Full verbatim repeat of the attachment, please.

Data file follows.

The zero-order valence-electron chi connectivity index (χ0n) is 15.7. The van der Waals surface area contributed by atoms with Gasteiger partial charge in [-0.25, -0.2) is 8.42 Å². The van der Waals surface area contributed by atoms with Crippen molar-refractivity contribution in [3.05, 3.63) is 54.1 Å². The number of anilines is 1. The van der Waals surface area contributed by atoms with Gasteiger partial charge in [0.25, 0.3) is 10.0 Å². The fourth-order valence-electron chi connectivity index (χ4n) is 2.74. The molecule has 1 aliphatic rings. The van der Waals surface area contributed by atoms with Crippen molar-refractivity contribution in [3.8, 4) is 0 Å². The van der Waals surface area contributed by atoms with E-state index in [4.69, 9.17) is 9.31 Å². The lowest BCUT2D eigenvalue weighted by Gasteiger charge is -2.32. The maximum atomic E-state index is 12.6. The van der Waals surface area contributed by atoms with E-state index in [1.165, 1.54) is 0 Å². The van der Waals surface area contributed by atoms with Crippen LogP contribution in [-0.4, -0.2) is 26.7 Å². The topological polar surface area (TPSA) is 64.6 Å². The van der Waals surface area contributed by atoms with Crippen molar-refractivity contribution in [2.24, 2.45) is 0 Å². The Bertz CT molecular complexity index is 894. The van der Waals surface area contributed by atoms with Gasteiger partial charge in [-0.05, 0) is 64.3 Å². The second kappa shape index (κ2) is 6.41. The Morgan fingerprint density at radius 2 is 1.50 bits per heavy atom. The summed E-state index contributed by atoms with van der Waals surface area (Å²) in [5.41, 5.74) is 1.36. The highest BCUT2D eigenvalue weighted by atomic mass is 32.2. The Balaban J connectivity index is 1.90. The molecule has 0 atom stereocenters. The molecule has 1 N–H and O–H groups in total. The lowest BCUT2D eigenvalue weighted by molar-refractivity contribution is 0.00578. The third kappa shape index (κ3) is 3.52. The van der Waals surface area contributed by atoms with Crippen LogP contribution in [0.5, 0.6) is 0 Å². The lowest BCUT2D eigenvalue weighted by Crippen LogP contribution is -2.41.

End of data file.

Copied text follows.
The zero-order valence-electron chi connectivity index (χ0n) is 15.7. The van der Waals surface area contributed by atoms with Gasteiger partial charge in [-0.25, -0.2) is 8.42 Å². The van der Waals surface area contributed by atoms with Crippen molar-refractivity contribution in [3.05, 3.63) is 54.1 Å². The number of anilines is 1. The van der Waals surface area contributed by atoms with Gasteiger partial charge in [0.25, 0.3) is 10.0 Å². The fourth-order valence-electron chi connectivity index (χ4n) is 2.74. The molecule has 1 aliphatic rings. The van der Waals surface area contributed by atoms with Crippen molar-refractivity contribution in [3.8, 4) is 0 Å². The van der Waals surface area contributed by atoms with E-state index in [4.69, 9.17) is 9.31 Å². The lowest BCUT2D eigenvalue weighted by Gasteiger charge is -2.32. The maximum atomic E-state index is 12.6. The van der Waals surface area contributed by atoms with E-state index in [1.165, 1.54) is 0 Å². The van der Waals surface area contributed by atoms with Crippen LogP contribution in [-0.4, -0.2) is 26.7 Å². The topological polar surface area (TPSA) is 64.6 Å². The van der Waals surface area contributed by atoms with Crippen molar-refractivity contribution in [2.24, 2.45) is 0 Å². The Bertz CT molecular complexity index is 894. The van der Waals surface area contributed by atoms with Gasteiger partial charge in [-0.05, 0) is 64.3 Å². The second kappa shape index (κ2) is 6.41. The Morgan fingerprint density at radius 2 is 1.50 bits per heavy atom. The summed E-state index contributed by atoms with van der Waals surface area (Å²) in [5.41, 5.74) is 1.36. The highest BCUT2D eigenvalue weighted by atomic mass is 32.2. The Balaban J connectivity index is 1.90. The molecule has 0 atom stereocenters. The molecule has 1 N–H and O–H groups in total. The lowest BCUT2D eigenvalue weighted by molar-refractivity contribution is 0.00578. The third kappa shape index (κ3) is 3.52. The van der Waals surface area contributed by atoms with Crippen LogP contribution in [0.5, 0.6) is 0 Å². The lowest BCUT2D eigenvalue weighted by Crippen LogP contribution is -2.41.